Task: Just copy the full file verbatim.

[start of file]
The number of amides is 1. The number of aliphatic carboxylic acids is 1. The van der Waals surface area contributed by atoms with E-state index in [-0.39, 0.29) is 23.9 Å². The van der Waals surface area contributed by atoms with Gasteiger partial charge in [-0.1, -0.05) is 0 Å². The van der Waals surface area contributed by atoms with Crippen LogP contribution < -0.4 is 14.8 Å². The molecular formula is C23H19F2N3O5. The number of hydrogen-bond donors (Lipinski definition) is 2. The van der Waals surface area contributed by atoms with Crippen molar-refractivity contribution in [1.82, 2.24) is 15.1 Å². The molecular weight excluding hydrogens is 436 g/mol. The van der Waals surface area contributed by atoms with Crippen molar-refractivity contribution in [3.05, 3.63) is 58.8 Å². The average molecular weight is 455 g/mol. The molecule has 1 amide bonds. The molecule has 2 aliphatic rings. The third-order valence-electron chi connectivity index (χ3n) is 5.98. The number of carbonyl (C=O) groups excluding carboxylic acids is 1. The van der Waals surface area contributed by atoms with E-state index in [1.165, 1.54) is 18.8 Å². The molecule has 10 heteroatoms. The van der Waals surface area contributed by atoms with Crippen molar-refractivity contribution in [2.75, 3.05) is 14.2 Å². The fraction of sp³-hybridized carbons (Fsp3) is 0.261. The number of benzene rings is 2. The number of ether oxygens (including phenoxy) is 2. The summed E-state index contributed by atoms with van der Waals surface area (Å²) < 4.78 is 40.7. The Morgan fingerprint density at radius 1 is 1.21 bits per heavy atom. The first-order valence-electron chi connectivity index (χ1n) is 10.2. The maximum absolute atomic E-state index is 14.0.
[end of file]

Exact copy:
The number of amides is 1. The number of aliphatic carboxylic acids is 1. The van der Waals surface area contributed by atoms with E-state index in [-0.39, 0.29) is 23.9 Å². The van der Waals surface area contributed by atoms with Gasteiger partial charge in [-0.1, -0.05) is 0 Å². The van der Waals surface area contributed by atoms with Crippen LogP contribution < -0.4 is 14.8 Å². The molecular formula is C23H19F2N3O5. The number of hydrogen-bond donors (Lipinski definition) is 2. The van der Waals surface area contributed by atoms with Crippen molar-refractivity contribution in [1.82, 2.24) is 15.1 Å². The molecular weight excluding hydrogens is 436 g/mol. The van der Waals surface area contributed by atoms with Crippen molar-refractivity contribution in [3.05, 3.63) is 58.8 Å². The average molecular weight is 455 g/mol. The molecule has 1 amide bonds. The molecule has 2 aliphatic rings. The third-order valence-electron chi connectivity index (χ3n) is 5.98. The number of carbonyl (C=O) groups excluding carboxylic acids is 1. The van der Waals surface area contributed by atoms with E-state index in [1.165, 1.54) is 18.8 Å². The molecule has 10 heteroatoms. The van der Waals surface area contributed by atoms with Crippen molar-refractivity contribution in [2.75, 3.05) is 14.2 Å². The fraction of sp³-hybridized carbons (Fsp3) is 0.261. The number of benzene rings is 2. The number of ether oxygens (including phenoxy) is 2. The summed E-state index contributed by atoms with van der Waals surface area (Å²) < 4.78 is 40.7. The Morgan fingerprint density at radius 1 is 1.21 bits per heavy atom. The first-order valence-electron chi connectivity index (χ1n) is 10.2. The maximum absolute atomic E-state index is 14.0.